A member of the studio audience said in a comment:
I notice among some of my friends (and perhaps myself sometimes, though I don't like to admit it) the sort of thinking you're describing here. I notice that sometimes people using words like "atheism," "theism," "rational," and "irrational" tend to subtly add to their definitions, perhaps unconsciously, the notion that these words are badges of honor or scarlet letters that inherently make the person they describe better or worse.
I partially agree with this proposition.
Atheism is not a virtue, and theism is not a vice.
First, these are beliefs. Moral qualities are attached to desires, not beliefs.
A virtue is a desire that tends to fulfill other desires, and as such is a desire people generally have reason to promote through praise. A vice is a desire that tends to thwart other desires and as such is a desire that people generally have reason to inhibit.
It is often the case that when people have false beliefs - particularly when they embrace plainly false beliefs supported by totally irrational arguments, we have reason to ask what motivated the agent to adopt that belief. We will typically find that motivation aong the agent's desires. People believe what they want to believe. From this, we can determine if a virtue or a vice is involved - by determining if the unfounded belief is motivated by a good or a bad desire.
We have to allow that perfectly decent people can make a mistake from time to time. In fact, every single one of us is wrong about something . . . something about which we are absolutely certain must be the case. If we condemn each person for their mistake, then we must condemn everybody. So, the mere existence of a false belief is not in itself good enough reason to condemn somebody.
No matter who you are, I think you have at least one false belief. However, I do not think you are a bad person because of it. In fact, I can even assert with utter confidence that I have at least one false belief. I don't know what it is, but I know it is there. Yet, I hope this does not qualify me as a bad person.
Rationality is a virtue. Irrationality is a vice.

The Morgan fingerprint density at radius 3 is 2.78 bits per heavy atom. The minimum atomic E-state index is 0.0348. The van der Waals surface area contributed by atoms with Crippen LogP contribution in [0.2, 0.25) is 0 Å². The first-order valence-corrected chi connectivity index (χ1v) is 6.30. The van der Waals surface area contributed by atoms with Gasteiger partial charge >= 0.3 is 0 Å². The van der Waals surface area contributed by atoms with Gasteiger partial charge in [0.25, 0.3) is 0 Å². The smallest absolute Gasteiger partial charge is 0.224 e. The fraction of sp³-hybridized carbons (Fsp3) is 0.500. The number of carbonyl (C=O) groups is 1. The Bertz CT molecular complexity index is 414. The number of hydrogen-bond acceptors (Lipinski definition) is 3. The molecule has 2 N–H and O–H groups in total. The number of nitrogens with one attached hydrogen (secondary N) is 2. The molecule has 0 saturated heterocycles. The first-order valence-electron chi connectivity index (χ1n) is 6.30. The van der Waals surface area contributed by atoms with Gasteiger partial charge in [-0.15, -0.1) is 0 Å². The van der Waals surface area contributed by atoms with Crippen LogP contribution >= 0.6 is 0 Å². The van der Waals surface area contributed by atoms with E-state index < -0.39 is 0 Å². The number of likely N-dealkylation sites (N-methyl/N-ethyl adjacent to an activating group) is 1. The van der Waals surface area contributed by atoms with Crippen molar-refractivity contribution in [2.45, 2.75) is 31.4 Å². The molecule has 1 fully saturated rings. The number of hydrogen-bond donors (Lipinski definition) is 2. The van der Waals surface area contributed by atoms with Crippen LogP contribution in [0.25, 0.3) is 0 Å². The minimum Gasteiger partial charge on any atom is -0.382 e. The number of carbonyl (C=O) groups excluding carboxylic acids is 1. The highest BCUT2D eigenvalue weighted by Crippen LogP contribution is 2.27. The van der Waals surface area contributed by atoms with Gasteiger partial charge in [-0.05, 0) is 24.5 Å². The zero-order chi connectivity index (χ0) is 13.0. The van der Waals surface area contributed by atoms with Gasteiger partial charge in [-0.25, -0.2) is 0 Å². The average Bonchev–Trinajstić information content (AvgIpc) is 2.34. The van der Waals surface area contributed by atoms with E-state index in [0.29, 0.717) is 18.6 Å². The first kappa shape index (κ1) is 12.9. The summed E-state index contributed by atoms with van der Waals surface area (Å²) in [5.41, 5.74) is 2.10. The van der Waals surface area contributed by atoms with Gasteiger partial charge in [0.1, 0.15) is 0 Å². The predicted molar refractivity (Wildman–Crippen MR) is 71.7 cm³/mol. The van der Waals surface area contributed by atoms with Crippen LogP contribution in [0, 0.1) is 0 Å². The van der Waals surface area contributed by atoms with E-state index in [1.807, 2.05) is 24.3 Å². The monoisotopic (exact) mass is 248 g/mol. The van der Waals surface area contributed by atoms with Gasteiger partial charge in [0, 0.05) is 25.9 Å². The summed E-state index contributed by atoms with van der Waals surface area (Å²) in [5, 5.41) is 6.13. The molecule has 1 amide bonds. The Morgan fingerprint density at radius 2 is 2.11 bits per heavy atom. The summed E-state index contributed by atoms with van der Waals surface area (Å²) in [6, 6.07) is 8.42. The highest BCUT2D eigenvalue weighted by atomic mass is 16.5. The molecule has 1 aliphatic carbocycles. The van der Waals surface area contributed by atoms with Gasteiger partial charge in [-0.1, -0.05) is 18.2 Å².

Where I disagree with the comment above is that I hold that rationality is a virtue. In fact, it is an obligation whenever one's decisions affect others.
The distinction between rationality and irrationality is the distinction between intellectual moral resonsibility and intellectual recklessness.
To illustrate the difference, imagine an agent loading up a truck with garbage intending to haul to the city dump. A morally responsible person knows that if any part of the load shifts and falls from the truck that others could be harmed. Motivated by a sincere desire to prevent unnecessary harm, he makes sure that the load is secure before taking the trip.
A reckless person, on the other hand, simply throws the garbage onto the back of the truck. He cannot be bothered to take the time to secure the load and, thus, better protect the well-being of others. He would rather trust to fate or to faith to deliver him and his load to the city garbage dump without killing anybody.
The same moral principle applies to beliefs. Unsecured beliefs are many times more dangerous than the unsecured loads that a person may place on a truck. In fact, unsecured beliefs are among the most dangerous objects on the planet. As such, the morally responsible person will struggle to make sure that his beliefs are well secured, particularly when those beliefs put others at risk. Whereas the morally irresponsible person trusts to fate and faith to get away with travelling through life with his unsecured beliefs.
To the degree that we have reason to avoid being subject to the harms caused by unsecured beliefs, and to have those we care about suffer from harm, to that degree we have reason to praise those who go through the effort to secure their beliefs and to condemn those who do not.
Atheism and Rationality